RF: A lot. I mean in terms of starting a business and making it work, that definitely gave us a good foundation. Because it is tough. Certain things don’t work out like you think they’re going to work out and you just have to keep at it. And especially around if you don’t have the expertise in certain areas, whether it’s accounting or how to market properly, how to employ people. All of these different things are a world in themselves and learning them from scratch is an incredible experience. But also there’s a lot of trial and error, a lot of mistakes and it was definitely there.

Kaandela restaurant in Amarla Casco Viejo in Panama; photo courtesy of Soulfocus

SSR: All right. So your cousin points you to Colombia then how did you find the location and then figure out how to pull this off?

RF: So we took a flight out there and Ash, you’re pretty best explaining that bit. It was good fun.

AW: So we just started walking around and looking at the different buildings and towns. We came across this one buildings in the heart of Cartagena, and it actually wasn’t on the market, but one of the agents that we knew said that they knew the owner and that he may want to sell it. And as soon as we went into the building, we were met with this beautiful courtyard with two large palm trees that were situated in the middle of that courtyard. And even though Cartagena is quite a hot city, because of all the different air gaps that were in the house, and you can imagine there’s lots of natural light and things like that, it had this natural cooling effect and it really felt like this sanctuary from the hustle and bustle of the city. And we had this name Amarla, which meant “to love her” in Spanish. And that was exactly the sort of feeling that we were imbued with when we entered the property. So there was just this sort of match made in heaven with the name and the property, and we just kind of took it from there, really.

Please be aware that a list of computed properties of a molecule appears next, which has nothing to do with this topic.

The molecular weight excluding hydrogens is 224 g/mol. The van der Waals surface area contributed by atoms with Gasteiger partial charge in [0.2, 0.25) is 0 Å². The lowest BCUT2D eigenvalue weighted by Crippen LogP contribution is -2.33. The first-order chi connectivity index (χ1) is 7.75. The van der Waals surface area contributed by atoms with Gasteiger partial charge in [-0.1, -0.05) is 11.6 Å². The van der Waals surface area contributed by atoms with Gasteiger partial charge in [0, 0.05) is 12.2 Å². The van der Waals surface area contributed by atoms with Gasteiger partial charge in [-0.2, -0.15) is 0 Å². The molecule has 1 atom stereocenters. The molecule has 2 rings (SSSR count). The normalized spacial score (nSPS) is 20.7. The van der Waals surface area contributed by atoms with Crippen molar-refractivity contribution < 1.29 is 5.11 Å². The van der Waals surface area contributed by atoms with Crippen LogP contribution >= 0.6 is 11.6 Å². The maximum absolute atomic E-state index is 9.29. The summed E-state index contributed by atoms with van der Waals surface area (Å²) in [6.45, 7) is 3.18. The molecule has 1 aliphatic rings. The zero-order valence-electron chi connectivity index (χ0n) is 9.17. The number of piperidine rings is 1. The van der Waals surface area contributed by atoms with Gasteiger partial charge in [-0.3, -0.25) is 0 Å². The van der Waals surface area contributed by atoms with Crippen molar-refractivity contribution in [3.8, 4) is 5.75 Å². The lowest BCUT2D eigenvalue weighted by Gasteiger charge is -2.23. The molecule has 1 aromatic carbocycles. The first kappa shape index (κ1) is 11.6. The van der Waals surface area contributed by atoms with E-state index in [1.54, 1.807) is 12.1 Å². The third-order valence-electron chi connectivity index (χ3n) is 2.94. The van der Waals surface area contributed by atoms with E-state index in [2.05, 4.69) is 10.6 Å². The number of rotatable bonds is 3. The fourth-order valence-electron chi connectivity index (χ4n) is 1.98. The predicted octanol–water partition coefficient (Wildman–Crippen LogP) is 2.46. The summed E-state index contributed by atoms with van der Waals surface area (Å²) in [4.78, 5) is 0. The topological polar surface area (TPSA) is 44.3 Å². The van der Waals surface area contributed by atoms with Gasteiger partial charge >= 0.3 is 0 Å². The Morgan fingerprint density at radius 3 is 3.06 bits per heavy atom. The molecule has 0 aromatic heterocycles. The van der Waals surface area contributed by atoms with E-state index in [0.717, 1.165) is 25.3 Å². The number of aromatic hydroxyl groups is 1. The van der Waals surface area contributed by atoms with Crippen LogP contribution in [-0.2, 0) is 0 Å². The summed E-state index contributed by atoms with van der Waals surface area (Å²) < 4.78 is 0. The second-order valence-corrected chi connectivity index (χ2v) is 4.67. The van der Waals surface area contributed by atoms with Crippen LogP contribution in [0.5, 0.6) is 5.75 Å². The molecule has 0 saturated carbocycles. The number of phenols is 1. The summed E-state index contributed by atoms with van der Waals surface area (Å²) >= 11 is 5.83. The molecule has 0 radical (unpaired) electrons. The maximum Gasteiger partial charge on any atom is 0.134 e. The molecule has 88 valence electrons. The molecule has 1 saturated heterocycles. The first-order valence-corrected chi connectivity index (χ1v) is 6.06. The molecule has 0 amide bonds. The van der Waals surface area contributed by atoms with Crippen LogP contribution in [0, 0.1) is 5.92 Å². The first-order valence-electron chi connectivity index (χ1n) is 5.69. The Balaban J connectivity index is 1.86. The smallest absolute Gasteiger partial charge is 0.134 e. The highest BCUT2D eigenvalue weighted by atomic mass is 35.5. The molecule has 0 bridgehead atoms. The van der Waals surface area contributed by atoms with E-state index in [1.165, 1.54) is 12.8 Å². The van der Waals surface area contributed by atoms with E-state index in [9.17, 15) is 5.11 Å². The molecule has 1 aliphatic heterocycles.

SSR: And what did you want to create? I mean, obviously you traveled around, you’d seen different hotels. What did you want Amarla Hotels to be?

RF: So I think going back to the meeting between design and the sort of act or discipline of hospitality of providing that experience, we had this idea of heartfelt hospitality. So beyond the physical aspect and having this beautiful property in which to create that experience, we wanted to create an experience which really tied to the destination. So it was very contextual. So I mean, to do that properly, we really had to get stuck into all of those elements. We had to be there for a while. We didn’t do anything. We were fortunate enough to have an investor who was interested in making that investment. So we sort of went through that whole process first. And then after that, we spent about six months just on the ground, basically emerging ourselves into the culture, into the different areas, the architecture, the food, the people.